By Brandon Janous
To the boy that called my daughter ugly on the school bus the other day, I have some things to say to you.
I realize you probably don’t care what I have to say. Why would you? I’m just a dad. I’m not your friend. I won’t be on the bus this afternoon and won’t be in your homeroom to laugh at your jokes or encourage you when you’re making fun of people. I’m a nobody to you. So why would you care what I have to say?
But I’m still going to say some things. I’m going to say them in hopes that one day they get back to you. Because one day, you’ll be me. A dad. And you’ll feel what I feel.
What you said to my daughter was not only a complete lie, but it was really hurtful. I know you probably don’t care that you hurt her. Heck, maybe that was your intention. I bet you even got some of your buddies to laugh when you said what you said. And I bet that made you feel really good.
But what you said ruined my daughter’s entire day. I don’t know if you realize how much your words can hurt people. But I’m here to tell you that they do.
And what’s even worse is that she believed what you said. No matter how much I tell her that what you said isn’t true, she believed you.
And because she believed you, she now spends more time staring at her reflection in the mirror than any nine-year-old ever should. Because she believed you, she takes more time than she ever had before getting ready in the morning. Because she believed you, no matter how much validation I give her, her entire behavior has changed.
Because she believed you, she no longer believes me.
Your words changed the way that she sees herself. Your words took my little girl from super confident to super self-conscious. To you, they were just words, but to her, and to me, they hit hard and they cut deep.
I know that you’re only nine. I know you have a lot of growing up to do. And I know that you probably won’t ever even see this. But my hope is that your mom or dad sees it and reads it to you. And I hope that after you get super annoyed and roll your eyes, you’ll find the truth in what I’ve written.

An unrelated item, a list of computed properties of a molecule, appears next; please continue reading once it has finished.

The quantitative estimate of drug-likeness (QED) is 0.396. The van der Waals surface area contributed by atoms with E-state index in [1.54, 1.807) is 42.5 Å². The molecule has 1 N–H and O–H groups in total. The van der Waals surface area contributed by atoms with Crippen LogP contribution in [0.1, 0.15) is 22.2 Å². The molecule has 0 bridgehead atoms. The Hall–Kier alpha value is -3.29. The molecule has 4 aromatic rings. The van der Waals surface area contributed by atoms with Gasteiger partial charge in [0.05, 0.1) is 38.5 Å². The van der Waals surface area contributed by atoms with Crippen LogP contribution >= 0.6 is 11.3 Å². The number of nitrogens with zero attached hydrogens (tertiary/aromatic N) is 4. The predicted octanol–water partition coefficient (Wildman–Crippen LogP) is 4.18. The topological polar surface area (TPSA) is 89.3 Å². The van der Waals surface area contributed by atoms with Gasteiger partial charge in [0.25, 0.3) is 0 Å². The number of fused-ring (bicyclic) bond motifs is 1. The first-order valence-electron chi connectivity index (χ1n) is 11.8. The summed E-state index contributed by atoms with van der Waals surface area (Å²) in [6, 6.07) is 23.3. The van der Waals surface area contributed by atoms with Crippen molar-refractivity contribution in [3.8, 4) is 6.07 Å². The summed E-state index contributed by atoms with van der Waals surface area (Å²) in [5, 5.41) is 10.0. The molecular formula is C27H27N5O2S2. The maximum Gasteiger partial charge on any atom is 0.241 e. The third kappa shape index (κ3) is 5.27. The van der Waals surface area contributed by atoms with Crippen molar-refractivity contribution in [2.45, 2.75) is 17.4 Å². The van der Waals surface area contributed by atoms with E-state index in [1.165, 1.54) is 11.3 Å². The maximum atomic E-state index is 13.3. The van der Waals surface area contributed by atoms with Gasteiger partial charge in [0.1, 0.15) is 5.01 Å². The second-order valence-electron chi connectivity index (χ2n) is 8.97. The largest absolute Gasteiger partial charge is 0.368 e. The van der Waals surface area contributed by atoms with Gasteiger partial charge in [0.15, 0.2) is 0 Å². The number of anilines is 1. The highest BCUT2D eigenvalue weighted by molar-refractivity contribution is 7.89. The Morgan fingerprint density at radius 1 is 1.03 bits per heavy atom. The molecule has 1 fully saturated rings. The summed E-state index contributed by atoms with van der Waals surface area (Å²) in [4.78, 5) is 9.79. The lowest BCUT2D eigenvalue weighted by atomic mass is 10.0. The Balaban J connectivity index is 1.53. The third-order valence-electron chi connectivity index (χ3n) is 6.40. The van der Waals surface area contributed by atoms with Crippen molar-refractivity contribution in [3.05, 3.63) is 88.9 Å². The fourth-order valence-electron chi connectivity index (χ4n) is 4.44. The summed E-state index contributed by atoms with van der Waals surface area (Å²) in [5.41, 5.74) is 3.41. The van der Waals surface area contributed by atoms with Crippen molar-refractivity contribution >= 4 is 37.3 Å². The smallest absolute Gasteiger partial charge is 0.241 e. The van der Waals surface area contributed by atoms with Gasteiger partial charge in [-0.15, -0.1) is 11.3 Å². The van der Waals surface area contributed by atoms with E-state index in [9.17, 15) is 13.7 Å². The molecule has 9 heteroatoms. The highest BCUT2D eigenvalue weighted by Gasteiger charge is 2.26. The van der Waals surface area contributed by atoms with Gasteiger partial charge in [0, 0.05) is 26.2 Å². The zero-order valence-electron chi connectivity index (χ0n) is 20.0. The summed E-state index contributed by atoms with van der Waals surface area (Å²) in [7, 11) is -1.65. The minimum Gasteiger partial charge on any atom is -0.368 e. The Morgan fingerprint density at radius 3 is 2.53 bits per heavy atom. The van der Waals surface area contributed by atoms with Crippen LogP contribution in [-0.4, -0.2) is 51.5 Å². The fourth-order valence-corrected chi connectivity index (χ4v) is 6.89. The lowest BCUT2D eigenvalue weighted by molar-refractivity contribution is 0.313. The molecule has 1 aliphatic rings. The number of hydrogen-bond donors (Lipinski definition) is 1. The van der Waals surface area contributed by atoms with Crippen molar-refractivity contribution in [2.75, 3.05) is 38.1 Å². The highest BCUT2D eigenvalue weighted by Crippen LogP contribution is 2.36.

I hope you’ll think about your actions and the impact they have on others. I hope you’ll think about the words you choose and perhaps not humiliate the next girl you come across. I hope before your behavior claims another victim, you’ll think before you act. And in a perfect world, you’d apologize.
My daughter is so intelligent. She’s brave, witty, resilient, talented, kind, determined, supportive, and bold. I could go on and on. She’s loved and she is, without a doubt, gorgeous, both inside and out.
And parents, I hope we can use this as a teaching moment. I realize that bullying and name-calling are going to show up every day, on every school bus, and in every homeroom. But that doesn’t mean we can ignore it. The difference starts at home and the kindness starts with us.
We need to talk to our kids about this stuff. To prepare them to be equipped.
We need to encourage them to say something when they witness unkindness.
We need to let them know that the brave thing to do is to say something and that they will never regret speaking up.
It may not feel like the cool thing to do at that moment, but when the day is over, and you lay your head down at night, it’s impossible not to feel that your actions made a difference. That your words changed someone’s day.
Finally, one last note for all of us. Parents, children, teachers, bosses, co-workers, etc. - we are all different. We have different personalities. We all have different beliefs. We vote differently. We spend our money differently. We go to different churches or no churches at all. We live in different places.
But, there is one thing that we all have in common, and that’s the appreciation for kindness. No matter what we believe, who we voted for, where we live, or where we go to church (or don't), we all lean into kindness.
So let’s choose kindness today. Because wherever there is a human being, there is an opportunity for kindness.
MORE ON NURTURING RESILIENCE: